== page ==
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Groups work together to create Occupational Disease Reform Alliance

Alliance working to make changes to Workplace Safety and Insurance Board system.

PHOTO: Supplied/Janice Martell

There are four known canisters of McIntyre Powder, that were used between 1943 and 1979. Janice Martell worked to prove the powder made workers sick, including giving some Parkinson’s, like her father. Her group has joined others in the province to improve the WSIB system.

Eight groups in Ontario that focus on workplace safety are joining together to try and create change within the province.

The new group is called the Occupational Disease Reform Alliance and members of it said they want to make changes to the Workplace Safety and Insurance Board (WSIB) system.

“Workplace illnesses can affect anyone β€” from cancer, respiratory disease or hearing loss. The challenge with occupational disease is that people who are sick may not connect their symptoms to exposures they had at work,” Sylvia Boyce, USW District 6 Health and Safety Co-ordinator said.

“One of the big problems is latency. People may have symptoms over the years but not know what is causing them and they don’t make the link to their workplace exposures β€” that often doesn’t happen for many, many years.”

Boyce said her group is calling for several things to change.

“The demands are simply compensation for occupational disease claims when workplace patterns exceed levels in the surrounding communities, expand the list of diseases presumed to be work related, use the proper legal standard, not scientific certainty, and expect that multiple exposures combined cause disease,” she said.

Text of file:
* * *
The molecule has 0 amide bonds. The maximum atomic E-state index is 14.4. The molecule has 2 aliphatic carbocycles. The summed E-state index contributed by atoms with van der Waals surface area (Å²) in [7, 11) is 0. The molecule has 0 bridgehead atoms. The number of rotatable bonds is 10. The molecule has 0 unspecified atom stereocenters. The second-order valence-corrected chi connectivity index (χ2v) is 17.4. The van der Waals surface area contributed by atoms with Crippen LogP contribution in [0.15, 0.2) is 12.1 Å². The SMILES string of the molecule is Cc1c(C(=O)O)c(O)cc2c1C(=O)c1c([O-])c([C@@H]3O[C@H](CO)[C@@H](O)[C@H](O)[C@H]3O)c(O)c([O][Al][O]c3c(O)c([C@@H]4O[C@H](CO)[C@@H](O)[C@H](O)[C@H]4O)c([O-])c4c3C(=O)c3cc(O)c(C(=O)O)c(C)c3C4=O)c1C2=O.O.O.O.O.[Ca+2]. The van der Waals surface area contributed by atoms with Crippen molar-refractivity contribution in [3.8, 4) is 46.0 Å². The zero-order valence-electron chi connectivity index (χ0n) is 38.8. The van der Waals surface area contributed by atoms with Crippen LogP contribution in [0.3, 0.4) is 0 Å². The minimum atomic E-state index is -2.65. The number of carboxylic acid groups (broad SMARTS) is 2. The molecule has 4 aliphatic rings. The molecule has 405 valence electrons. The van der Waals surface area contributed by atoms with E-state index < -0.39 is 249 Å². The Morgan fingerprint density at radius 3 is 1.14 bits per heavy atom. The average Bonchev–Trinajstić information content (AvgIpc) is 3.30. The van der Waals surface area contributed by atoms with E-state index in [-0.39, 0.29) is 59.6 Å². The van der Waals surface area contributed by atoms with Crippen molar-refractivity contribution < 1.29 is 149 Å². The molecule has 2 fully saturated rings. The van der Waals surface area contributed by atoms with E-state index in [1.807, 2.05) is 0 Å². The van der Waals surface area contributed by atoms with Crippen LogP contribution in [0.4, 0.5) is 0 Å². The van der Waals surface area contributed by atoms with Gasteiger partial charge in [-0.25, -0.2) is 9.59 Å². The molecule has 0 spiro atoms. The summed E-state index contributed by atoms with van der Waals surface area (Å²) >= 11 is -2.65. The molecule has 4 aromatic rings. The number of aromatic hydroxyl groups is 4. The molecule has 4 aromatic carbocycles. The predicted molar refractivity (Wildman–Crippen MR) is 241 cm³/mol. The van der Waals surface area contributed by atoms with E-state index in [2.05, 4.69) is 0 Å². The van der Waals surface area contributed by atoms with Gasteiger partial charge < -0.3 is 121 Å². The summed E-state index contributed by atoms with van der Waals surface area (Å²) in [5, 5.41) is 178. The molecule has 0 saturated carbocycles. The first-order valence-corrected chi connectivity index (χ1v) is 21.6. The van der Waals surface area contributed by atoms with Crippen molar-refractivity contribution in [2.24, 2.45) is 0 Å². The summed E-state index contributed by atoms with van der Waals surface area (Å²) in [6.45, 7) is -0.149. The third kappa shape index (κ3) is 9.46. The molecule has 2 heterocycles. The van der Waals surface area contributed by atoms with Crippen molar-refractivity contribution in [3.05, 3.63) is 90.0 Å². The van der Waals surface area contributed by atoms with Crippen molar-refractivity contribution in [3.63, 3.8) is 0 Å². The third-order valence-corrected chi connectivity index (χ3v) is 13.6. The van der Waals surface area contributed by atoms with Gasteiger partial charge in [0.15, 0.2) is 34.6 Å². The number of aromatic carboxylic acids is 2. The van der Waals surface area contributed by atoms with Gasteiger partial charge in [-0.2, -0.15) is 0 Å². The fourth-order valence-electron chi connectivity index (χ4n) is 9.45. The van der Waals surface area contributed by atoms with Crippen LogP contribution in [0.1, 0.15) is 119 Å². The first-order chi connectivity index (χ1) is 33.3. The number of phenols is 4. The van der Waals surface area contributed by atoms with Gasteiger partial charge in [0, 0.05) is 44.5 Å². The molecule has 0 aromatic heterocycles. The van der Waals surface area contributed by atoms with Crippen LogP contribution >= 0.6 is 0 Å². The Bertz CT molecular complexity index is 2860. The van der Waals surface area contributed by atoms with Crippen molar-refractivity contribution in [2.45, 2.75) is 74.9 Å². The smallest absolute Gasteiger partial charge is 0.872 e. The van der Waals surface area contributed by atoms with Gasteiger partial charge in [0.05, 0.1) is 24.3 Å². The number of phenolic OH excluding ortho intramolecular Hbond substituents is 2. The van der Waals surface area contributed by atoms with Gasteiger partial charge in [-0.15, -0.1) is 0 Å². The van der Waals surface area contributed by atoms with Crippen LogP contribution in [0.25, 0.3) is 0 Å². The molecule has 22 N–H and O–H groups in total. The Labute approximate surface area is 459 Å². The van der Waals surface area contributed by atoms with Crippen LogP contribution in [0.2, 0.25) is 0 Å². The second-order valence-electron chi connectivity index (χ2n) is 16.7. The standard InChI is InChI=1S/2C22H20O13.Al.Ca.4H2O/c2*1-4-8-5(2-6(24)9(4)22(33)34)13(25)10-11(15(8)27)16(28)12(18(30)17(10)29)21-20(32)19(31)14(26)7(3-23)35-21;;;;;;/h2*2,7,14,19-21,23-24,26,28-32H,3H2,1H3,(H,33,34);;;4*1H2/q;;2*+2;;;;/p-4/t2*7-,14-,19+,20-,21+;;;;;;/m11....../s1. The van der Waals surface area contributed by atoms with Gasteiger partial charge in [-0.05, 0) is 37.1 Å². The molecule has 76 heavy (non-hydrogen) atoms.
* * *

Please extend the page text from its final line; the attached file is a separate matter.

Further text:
‘Need to compensate’

One group now a part of the Occupational Disease Reform Alliance is the McIntyre Powder Project, which was founded by Janice Martell seven years ago.

Her project worked to find evidence to establish a link between forced aluminum dust exposure among miners and neurological disease.

Martell’s father died of Parkinson’s Disease. A study facilitated by the WSIB found the practice of inhaling the powder put workers at a higher risk of the disease.

She said the miners she’s been working with have accepted their illnesses, but tell her they don’t want the same fate for their grandchildren.

“I promised them that I would try and make some changes and this is part of my promise to them,” she said.

Martell said the newly formed group does not have “crazy demands.”


Janice Martell is with the McIntyre Powder Project.Β (Supplied/Janice Martell)


“We’re asking that if you see a group of workers who have diseases who are elevated beyond what you’d see in a community, you need to look at that,” she said.Β 

“You need to compensate for that.”

Martell said she’s hopeful the creation of the group will lead to more change.

“We’re not going to stop until it does,” she said.

“These demands deal with the worker’s compensation legislation in Ontario, specifically, but there’s other things that need to change as well in order to help move the needle forward on occupational disease prevention.”

Another person to join the alliance is Jessica Montgomery with USW Local 2020 in Sudbury. She is representing former workers with the Neelon Casting Foundry.

With files from Kate Rutherford


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